Steelers cornerbacks corps gets near-complete overhaul


Steelers cornerbacks are well aware of the team’s passing defense statistics from last season.

Even if few of them were here when those statistics were compiled.

Steelers opponents averaged 271.9 passing yards per game in 2015, third worst in the NFL. The Steelers were one of two teams that ranked below 20th in that category that qualified for the playoffs.

“You understand that we gave up a lot of yards last year,” cornerback Ross Cockrell said, “so we’re going to improve upon that as best we can.

“One thing we know, to be a good defense, you can’t just let people go up and down the field on you, especially through the air.”

That happened far too often last season — even if, because of a dynamic offense, the Steelers many times were able to overcome it and finish 10-6. Opposing quarterbacks topped 300 passing yards in seven of their final 12 games of the season.

Partially as a result, the Steelers revamped their cornerbacks corps over the offseason. Circumstance aided that endeavor: three of their top four cornerbacks at the end of the season were unrestricted free agents, and another player who missed the 2015 season is back from injury.

The Steelers group of cornerbacks they’re using for the ongoing three weeks of organized team activities barely resembles the unit that was taking part in training camp at St. Vincent College last August.

Of the seven cornerbacks on the roster, just two were on the roster for the Steelers’ final preseason game in 2015: William Gay and Doran Grant. Gay is the lone carryover from the top four at the position on the depth chart from the latter stages of this past preseason.

“It’s definitely a different feeling,” Cockrell said of his position group. “That’s the nature of the business, though.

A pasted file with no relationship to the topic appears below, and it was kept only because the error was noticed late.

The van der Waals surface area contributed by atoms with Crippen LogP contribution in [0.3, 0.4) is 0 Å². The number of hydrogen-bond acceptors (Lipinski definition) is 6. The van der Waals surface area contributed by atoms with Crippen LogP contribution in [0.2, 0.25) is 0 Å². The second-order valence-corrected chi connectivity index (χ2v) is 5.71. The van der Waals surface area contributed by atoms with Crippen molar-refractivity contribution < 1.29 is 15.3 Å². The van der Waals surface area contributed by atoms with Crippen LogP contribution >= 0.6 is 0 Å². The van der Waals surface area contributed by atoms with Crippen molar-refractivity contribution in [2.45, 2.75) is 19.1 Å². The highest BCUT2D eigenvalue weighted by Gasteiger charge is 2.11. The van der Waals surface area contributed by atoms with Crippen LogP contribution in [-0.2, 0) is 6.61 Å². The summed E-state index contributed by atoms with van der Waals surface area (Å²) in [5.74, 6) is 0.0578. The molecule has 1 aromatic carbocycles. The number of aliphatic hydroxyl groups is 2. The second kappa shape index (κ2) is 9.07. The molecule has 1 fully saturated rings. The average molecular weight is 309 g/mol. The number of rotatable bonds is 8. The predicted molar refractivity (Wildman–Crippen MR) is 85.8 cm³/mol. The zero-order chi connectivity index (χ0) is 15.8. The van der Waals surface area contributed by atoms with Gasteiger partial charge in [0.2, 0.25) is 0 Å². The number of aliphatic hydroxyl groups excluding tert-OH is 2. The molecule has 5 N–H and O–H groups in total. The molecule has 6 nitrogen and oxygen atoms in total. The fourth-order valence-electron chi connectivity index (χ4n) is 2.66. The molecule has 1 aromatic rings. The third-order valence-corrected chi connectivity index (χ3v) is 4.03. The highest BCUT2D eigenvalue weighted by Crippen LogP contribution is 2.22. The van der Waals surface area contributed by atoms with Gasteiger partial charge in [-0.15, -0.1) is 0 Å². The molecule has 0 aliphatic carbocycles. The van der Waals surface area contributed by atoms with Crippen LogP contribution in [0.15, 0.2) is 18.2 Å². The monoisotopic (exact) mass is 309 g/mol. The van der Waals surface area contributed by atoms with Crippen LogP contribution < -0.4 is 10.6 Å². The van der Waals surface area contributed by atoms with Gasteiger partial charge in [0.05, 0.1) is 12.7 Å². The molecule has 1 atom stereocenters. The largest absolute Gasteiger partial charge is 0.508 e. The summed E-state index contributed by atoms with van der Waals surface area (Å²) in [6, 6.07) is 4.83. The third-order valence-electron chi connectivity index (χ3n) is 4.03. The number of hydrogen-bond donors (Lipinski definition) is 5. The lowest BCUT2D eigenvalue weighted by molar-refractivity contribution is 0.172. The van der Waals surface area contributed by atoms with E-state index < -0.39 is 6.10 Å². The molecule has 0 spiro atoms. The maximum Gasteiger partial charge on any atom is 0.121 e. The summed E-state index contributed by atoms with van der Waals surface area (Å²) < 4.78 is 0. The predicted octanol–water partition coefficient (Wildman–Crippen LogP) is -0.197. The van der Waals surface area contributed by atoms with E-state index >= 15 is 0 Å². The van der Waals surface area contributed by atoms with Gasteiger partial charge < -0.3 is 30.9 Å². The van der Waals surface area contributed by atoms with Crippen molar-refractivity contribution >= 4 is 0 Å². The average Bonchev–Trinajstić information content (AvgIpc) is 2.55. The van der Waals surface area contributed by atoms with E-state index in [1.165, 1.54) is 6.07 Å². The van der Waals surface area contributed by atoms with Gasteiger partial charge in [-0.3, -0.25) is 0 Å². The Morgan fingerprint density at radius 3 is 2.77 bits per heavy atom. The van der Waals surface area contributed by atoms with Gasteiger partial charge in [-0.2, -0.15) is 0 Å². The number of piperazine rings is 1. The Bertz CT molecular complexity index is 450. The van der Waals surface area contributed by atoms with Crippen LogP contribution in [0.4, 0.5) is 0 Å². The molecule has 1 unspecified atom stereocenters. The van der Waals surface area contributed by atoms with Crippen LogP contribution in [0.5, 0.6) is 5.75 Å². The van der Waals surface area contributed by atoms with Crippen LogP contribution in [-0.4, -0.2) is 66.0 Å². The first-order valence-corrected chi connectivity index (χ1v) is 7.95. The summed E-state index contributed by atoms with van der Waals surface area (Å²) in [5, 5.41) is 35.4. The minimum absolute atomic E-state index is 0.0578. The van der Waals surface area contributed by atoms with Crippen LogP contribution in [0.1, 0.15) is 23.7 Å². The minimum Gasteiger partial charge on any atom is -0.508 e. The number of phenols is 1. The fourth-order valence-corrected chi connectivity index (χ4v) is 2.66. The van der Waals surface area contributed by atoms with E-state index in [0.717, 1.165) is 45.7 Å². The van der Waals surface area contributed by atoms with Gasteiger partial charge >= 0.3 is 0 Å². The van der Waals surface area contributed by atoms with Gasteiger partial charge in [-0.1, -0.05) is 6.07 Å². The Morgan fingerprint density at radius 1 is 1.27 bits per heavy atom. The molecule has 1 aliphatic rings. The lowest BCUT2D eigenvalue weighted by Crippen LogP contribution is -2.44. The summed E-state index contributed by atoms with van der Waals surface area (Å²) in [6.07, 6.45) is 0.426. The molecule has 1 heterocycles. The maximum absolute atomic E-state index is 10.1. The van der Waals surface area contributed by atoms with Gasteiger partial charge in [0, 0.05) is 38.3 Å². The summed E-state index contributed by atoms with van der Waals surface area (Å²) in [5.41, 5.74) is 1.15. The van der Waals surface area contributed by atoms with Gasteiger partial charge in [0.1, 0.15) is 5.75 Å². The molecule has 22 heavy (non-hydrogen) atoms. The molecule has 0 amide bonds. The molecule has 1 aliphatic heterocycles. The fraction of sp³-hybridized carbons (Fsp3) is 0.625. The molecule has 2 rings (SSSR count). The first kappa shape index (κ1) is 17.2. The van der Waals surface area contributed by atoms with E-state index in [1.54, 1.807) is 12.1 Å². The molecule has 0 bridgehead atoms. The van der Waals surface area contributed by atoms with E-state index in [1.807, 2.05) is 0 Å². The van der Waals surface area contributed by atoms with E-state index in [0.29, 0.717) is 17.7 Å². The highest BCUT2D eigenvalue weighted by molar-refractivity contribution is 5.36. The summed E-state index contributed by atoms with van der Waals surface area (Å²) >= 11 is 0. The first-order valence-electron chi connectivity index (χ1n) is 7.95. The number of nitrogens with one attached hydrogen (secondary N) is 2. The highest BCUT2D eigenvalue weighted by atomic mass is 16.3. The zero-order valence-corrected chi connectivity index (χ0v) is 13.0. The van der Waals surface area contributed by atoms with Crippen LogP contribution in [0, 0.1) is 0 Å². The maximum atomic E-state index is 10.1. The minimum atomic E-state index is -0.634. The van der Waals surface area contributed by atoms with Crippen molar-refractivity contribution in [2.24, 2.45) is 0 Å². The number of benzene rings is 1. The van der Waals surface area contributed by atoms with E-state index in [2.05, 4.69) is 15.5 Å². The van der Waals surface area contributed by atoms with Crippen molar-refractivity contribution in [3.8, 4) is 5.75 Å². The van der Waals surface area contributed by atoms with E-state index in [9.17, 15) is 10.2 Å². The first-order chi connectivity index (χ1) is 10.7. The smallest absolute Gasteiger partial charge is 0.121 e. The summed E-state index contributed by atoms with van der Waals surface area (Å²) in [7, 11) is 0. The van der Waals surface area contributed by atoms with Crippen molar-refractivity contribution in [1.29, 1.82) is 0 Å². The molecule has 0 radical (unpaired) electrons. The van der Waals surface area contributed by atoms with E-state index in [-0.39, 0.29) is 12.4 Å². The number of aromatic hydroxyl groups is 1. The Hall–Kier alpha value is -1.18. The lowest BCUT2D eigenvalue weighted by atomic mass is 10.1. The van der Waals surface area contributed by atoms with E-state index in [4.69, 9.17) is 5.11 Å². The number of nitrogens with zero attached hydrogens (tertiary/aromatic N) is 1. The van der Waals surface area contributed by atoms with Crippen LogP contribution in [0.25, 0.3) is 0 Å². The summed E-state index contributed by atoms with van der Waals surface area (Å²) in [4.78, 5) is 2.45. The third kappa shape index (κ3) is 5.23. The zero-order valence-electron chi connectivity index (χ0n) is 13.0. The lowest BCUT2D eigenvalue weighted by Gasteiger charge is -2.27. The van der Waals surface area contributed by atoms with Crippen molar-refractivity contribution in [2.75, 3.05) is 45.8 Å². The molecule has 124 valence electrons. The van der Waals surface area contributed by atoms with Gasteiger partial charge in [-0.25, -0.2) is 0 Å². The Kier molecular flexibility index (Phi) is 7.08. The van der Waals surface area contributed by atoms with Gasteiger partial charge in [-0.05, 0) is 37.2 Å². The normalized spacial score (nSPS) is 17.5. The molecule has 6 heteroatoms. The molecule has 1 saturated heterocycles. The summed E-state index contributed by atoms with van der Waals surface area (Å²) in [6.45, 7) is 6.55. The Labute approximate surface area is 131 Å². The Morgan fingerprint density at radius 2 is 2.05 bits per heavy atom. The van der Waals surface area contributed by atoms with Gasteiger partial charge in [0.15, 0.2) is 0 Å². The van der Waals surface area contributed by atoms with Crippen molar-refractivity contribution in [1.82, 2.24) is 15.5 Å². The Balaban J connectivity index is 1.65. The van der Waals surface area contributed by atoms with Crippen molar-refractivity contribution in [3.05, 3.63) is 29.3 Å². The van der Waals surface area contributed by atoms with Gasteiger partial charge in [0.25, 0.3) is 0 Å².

“I learned a lot from (departed safety) Will Allen and Cortez Allen and from Antwon Blake, and I wish them the best of luck with the rest of their careers. But we’re focused on this season. … With all our youth, it’s really exciting. We’ve got a lot of young guys that are just ready to go after the football.”

That is what the Steelers are trying to mold their secondary’s identity into: a playmaking, ball-hawking unit. The turnaround began last season when the Steelers finished tied for sixth in the NFL with 17 interceptions.

Youngsters Senquez Golson (a second-round pick 13 months ago who missed last season because of shoulder surgery) and Artie Burns (this year’s first-round pick) infuse talented new blood into the cornerback position.

Golson, in particular, is intriguing because both he and coach Mike Tomlin have repeatedly remarked that Golson should be considered a second-year player, rather than a rookie. It affects the 2016 roster: an advanced second-round pick in addition to a first-round pick in Burns are immediately added.

“I don’t feel like a rookie,” said Golson, who appears somewhat bulked up and said he is at least 10 pounds heavier than his listed 176-pound playing weight.

“(Last year was spent) learning communication, watching other players and learning how they talk.”

Much of the offseason chatter about the Steelers has been about their refurbished cornerbacks corps.

“Just as a group … we want to do better than last year,” Gay said.



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